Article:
I said at Lunch Buffet I might return to this if the political news remained slow. And since I haven’t figured out anything distinctive to say about today’s Big Story, the deal the New York Times and Fox News cut for access to source material from a conservative author about to release a book alleging corruption at the Clinton Foundation (you can read Martin Longman’s take on the Times‘ participation here), I shall return to Eliana Johnson’s scenario for a New Hampshire-based Chris Christie comeback.

I’m interested in this not so much out of any particular hostility to Christie or his candidacy, but because the McCain campaign of 2008 inevitably represented a wellspring of False Analogy claims. Why? Well, McCain’s campaign that year was left for dead not long before the voting began; he was low on money and disorganized. But thanks to the wonder working power of the flinty, independent New Hampshire voter, McCain got a second wind, and went on to win the nomination against all odds. So, too, goes the planted axiom, might other candidates left for dead. Like, say, Chris Christie:

Whether the governor has a political future at all may now rest on his performances here in New Hampshire. He hosted a town hall in Londonderry on Wednesday, toured the Made in New Hampshire Expo with Manchester mayor Ted Gastas, and delivered remarks at the First in the Nation Summit in Nashua. According to a senior aide, Christie will unveil a series of policy proposals by the end of June on entitlement reform, national security, energy, and tax and economic policy.

That’s an almost certain prelude to a presidential bid, and the project began at St. Anselm’s College in Manchester on Tuesday, when Christie outlined an ambitious plan for tackling entitlements that covers everything from Social Security to Medicaid to disability. These proposals will give Christie a chance to return to his political roots: that is, to tangle with voters about his controversial proposals and go to the mat defending them. After defeating New Jersey governor Jon Corzine in 2009, Christie rose to political stardom by duking it out with his constituents over proposed reforms to teacher tenure and doing some teaching of his own about how to have a respectful conversation.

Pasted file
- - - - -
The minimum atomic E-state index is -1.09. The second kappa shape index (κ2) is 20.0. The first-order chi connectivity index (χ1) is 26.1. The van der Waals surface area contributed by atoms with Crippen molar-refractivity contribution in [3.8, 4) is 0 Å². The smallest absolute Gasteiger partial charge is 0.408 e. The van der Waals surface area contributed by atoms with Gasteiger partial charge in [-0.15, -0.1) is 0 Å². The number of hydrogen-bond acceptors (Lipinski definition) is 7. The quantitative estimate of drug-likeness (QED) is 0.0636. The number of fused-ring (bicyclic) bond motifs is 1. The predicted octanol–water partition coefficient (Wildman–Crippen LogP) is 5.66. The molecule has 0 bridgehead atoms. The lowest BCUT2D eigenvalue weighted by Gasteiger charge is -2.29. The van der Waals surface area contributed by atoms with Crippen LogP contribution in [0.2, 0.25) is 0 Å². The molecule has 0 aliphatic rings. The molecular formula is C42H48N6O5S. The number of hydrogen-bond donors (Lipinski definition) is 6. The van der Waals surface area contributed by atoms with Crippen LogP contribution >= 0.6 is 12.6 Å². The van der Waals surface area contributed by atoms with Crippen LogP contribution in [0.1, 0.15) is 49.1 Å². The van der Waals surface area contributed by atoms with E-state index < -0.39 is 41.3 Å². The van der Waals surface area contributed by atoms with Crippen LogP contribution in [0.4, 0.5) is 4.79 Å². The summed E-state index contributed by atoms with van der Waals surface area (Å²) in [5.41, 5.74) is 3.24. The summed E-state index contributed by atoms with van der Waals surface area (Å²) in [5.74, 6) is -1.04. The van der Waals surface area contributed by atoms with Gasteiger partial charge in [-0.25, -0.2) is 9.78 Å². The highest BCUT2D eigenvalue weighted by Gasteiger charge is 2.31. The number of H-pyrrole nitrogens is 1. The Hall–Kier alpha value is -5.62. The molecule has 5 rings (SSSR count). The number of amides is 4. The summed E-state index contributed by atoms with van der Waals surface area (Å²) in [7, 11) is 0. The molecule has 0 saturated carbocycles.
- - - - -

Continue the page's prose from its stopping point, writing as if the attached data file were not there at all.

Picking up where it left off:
Well, if Christie wants to “duke it out” with potential constituents, he’s sure picked a good topic. Trouble is, unlike his attacks on teachers unions in New Jersey, which were wildly popular from the get-go with conservatives and appealed to some swing voters, his entitlement reform rap is unpopular with everybody, especially the old folks who are disproportionately represented among GOP primary voters in NH and everywhere else.

Where’s the analogy with McCain, who in 2008 had just concluded a long, slow spiral of a pivot back to the conventional conservative positions he’d held back in the 1980s and 1990s? And where’s Christie supposed to get his personal connection with Granite Staters–you know, the one McCain was able to rely on thanks to his 2000 primary win there? And what’s the aspect of Christie’s biography that makes him to some extent bullet-proof in electoral contests, equivalent to McCain’s POW heroism?

The more you look at it, there’s really not much that merits comparison between McCain ’08 and Christie ’16, in New Hampshire in particular, other than the fact that they both entered the cycle sinking in the polls. But hell, if the keys to the kingdom in New Hampshire are simply low numbers and the willingness to say controversial things, why not Bobby Jindal or Donald Trump as the beneficiaries of a big New Hampshire wave?

At the risk of beating a really dead horse, I’d add that McCain had a few things going for him in 2008 that either might not happen in 2016 or might benefit someone other than Chris Christie. By the time voters started voting the early frontrunner, Rudy Giuliani, was already losing steam fast. Mitt Romney was thrown off track in Iowa by Mike Huckabee, who did not himself have any traction in (or money to spend for) New Hampshire. After New Hampshire McCain was able to thread the needle and achieve plurality wins in South Carolina and Florida over a weakened Romney and a last-gasp Huckabee campaign (itself bumped out of a SC win by a last-gasp Fred Thompson campaign), and then roll on to victory. And again, this was a guy who remained relatively popular the whole way. It takes some real magical thinking to envision Chris Christie in that role–and probably anybody else.

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Ed Kilgore

Ed Kilgore is a political columnist for New York and managing editor at the Democratic Strategist website. He was a contributing writer at the Washington Monthly from January 2012 until November 2015, and was the principal contributor to the Political Animal blog.